In 2014-2015, the Seed Funding Opportunity invited CITRIS Principal Investigators at CITRIS campuses (UC Berkeley, UC Davis, UC Merced and UC Santa Cruz) to apply for a one-year seed grant that will support CITRIS research initiatives, enhance cooperation among campuses, and facilitate early-stage research that can lead to external funding.

To leverage the broad capabilities of CITRIS researchers, the 2015 Seed Funding Program offered a supplementary call supporting multidisciplinary, multi-campus teams focused on innovation in Big Data for Health Science solutions.

Biomedical research is becoming increasingly data-intensive as researchers are generating and using increasingly large, complex, and diverse data sets. In parallel, the U.S. health system has a critical need to adopt data analytic solutions to advance the practice of care. Federal funding agencies such as NIH-NCATS and PCORI are investing in national efforts at the intersection of these needs.

Investigators were encouraged to submit proposals that address integrative issues of health data analytics using transformative solutions and methods. A supplementary pool of funds was available in addition to the core CITRIS Seed Funding Program to support this line of research.

All CITRIS Seed Funding Program guidelines apply. Access the full program overview and application materials here.

CITRIS Seed Funding Overview and Application

Areas of Interest in Big Data for Health Science

Proposals are encouraged in, but not limited to:

Developing new methods for analyzing biomedical Big Data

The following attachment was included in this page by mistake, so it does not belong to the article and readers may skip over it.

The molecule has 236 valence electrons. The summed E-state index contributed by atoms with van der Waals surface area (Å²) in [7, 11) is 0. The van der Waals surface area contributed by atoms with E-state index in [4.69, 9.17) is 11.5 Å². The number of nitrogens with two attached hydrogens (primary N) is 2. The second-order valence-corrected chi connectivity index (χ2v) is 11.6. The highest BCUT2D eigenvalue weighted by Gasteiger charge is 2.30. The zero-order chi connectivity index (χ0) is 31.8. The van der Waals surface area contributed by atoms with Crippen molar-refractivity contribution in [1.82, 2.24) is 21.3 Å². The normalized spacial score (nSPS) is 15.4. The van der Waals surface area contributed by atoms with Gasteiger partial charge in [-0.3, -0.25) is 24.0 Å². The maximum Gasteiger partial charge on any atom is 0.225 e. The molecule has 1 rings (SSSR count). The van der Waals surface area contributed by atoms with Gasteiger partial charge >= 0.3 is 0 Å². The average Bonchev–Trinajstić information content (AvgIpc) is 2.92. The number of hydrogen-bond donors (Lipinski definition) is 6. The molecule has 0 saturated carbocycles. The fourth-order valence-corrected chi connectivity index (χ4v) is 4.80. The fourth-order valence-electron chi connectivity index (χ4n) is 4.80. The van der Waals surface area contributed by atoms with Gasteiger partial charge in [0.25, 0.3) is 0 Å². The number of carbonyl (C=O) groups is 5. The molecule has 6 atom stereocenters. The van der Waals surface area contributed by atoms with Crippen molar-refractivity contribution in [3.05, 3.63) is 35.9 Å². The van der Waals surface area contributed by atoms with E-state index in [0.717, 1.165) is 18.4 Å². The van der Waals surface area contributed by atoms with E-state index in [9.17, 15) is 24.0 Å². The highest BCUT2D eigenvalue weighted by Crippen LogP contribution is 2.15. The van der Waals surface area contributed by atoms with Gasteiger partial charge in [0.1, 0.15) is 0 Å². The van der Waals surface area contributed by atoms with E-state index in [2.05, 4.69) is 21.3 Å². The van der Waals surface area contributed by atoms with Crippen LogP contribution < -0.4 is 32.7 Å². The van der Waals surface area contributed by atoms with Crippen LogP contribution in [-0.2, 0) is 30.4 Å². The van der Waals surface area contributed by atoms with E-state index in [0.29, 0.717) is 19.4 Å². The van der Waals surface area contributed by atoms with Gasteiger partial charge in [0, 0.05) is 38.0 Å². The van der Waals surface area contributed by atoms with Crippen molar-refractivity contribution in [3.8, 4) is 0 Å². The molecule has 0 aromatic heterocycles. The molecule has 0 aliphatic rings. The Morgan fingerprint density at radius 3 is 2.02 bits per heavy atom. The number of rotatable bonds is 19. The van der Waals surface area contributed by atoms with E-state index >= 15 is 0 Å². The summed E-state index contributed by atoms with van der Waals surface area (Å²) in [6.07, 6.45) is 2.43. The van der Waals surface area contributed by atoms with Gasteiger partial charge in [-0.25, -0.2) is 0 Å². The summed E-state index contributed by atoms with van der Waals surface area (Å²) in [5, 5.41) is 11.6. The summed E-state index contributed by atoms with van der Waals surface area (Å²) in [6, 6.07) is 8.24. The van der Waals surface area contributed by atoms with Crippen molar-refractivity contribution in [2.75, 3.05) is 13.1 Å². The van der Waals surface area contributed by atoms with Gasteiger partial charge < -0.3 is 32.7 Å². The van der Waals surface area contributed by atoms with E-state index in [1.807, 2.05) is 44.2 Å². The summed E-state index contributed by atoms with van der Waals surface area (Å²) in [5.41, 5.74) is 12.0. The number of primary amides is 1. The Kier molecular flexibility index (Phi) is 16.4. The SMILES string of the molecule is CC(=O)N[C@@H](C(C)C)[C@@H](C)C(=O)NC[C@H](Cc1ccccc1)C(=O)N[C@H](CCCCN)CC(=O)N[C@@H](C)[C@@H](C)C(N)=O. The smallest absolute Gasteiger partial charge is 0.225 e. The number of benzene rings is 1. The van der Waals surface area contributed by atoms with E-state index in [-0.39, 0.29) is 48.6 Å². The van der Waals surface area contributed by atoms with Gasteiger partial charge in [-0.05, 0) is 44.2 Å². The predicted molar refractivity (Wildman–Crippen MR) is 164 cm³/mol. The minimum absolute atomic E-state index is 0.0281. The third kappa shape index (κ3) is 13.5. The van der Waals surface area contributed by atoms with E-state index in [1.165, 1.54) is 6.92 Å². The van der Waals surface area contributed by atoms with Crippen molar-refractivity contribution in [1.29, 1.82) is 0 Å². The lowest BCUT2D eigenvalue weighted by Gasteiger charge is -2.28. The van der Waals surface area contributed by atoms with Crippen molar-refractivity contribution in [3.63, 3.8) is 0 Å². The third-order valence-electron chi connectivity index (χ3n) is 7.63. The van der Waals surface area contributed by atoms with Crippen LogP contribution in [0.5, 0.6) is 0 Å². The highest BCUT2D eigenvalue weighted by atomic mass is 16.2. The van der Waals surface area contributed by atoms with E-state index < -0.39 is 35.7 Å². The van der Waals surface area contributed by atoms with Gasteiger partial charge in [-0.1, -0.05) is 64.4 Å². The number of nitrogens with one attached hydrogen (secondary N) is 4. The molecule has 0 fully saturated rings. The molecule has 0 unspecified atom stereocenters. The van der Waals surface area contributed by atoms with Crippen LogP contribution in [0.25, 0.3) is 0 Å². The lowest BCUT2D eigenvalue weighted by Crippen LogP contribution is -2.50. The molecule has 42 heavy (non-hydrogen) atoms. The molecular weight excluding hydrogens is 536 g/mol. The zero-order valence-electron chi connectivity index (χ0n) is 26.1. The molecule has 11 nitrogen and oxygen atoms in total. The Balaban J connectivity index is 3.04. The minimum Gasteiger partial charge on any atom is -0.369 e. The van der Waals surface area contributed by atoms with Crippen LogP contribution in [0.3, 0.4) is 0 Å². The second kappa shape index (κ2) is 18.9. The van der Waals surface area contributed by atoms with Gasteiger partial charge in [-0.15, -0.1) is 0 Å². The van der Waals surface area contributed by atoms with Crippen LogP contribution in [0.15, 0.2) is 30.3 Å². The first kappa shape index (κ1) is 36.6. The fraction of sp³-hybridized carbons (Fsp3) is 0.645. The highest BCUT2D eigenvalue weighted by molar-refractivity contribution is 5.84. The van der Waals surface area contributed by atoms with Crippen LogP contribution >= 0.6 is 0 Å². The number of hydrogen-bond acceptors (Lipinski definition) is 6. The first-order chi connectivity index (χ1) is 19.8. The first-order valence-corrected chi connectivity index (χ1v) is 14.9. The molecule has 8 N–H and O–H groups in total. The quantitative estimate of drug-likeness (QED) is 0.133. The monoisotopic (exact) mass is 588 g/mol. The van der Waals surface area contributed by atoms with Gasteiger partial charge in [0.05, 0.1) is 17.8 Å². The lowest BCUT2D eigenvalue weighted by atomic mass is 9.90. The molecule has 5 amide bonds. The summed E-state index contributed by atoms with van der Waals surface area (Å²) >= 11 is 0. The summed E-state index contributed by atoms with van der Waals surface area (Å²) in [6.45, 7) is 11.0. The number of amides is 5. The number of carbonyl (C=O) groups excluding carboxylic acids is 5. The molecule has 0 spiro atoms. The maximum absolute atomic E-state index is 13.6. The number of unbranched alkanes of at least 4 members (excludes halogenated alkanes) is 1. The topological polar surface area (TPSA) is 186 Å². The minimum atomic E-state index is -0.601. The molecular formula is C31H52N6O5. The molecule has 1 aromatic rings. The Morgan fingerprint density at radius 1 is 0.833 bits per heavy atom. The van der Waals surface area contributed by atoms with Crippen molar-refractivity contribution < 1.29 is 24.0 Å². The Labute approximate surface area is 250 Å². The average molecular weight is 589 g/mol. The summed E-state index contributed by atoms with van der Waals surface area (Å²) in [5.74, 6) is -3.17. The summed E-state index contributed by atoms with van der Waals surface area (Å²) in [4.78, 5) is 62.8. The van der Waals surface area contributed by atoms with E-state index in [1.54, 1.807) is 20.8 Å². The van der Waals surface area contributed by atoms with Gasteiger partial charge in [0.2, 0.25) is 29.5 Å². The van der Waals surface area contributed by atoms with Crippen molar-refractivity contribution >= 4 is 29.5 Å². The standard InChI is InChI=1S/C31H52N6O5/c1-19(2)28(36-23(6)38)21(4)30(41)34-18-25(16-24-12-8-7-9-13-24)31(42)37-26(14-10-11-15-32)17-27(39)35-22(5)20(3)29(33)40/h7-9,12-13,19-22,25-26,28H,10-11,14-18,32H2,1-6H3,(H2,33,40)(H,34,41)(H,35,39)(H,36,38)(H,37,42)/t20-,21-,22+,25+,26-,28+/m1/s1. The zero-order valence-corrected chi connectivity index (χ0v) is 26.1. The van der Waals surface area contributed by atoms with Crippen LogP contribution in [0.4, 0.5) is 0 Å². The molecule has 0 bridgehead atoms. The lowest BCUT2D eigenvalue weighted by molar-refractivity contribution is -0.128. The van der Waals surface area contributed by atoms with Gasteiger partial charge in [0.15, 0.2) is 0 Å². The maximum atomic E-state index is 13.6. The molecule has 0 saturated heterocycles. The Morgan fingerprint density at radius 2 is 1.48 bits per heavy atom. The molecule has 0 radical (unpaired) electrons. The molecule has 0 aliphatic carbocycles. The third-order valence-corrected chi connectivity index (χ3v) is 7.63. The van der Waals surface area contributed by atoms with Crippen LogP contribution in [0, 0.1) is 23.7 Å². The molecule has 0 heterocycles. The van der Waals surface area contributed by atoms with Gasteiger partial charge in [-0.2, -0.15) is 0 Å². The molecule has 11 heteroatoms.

• Projects to use cloud computing and application programming interfaces (APIs) to solve specific biomedical Big Data challenges.
  • Projects to analyze non-traditional health datasets—such as the increasingly large datasets generated from social media, search engines, mobile devices, and environmental sensors—to better understand behavioral, social, and environmental contributors to health and disease. Projects may require new techniques for scientific validation due to the novel data types.

Organizing, managing, and processing biomedical Big Data

  • Projects to integrate and analyze longitudinal, multimodal, clinical, and sensor data; and mine clinical information from electronic health records to translate into knowledge for diagnoses and clinical decision-making.
  • Projects to integrate biological, behavioral, environmental, and social data for individuals over time to identify thresholds of exposure and the relevance of critical periods of development and risk or protective factors (e.g., nutritional factors, vaccinations, medications, exercise behavior, social support).

Extending policies and practices for data and software sharing

  • Projects to explore the coordination of research data requirements with improved tools for phenomic data capture including subjective and objective data contributed by clinicians in healthcare settings and patients/research subjects in non-traditional settings.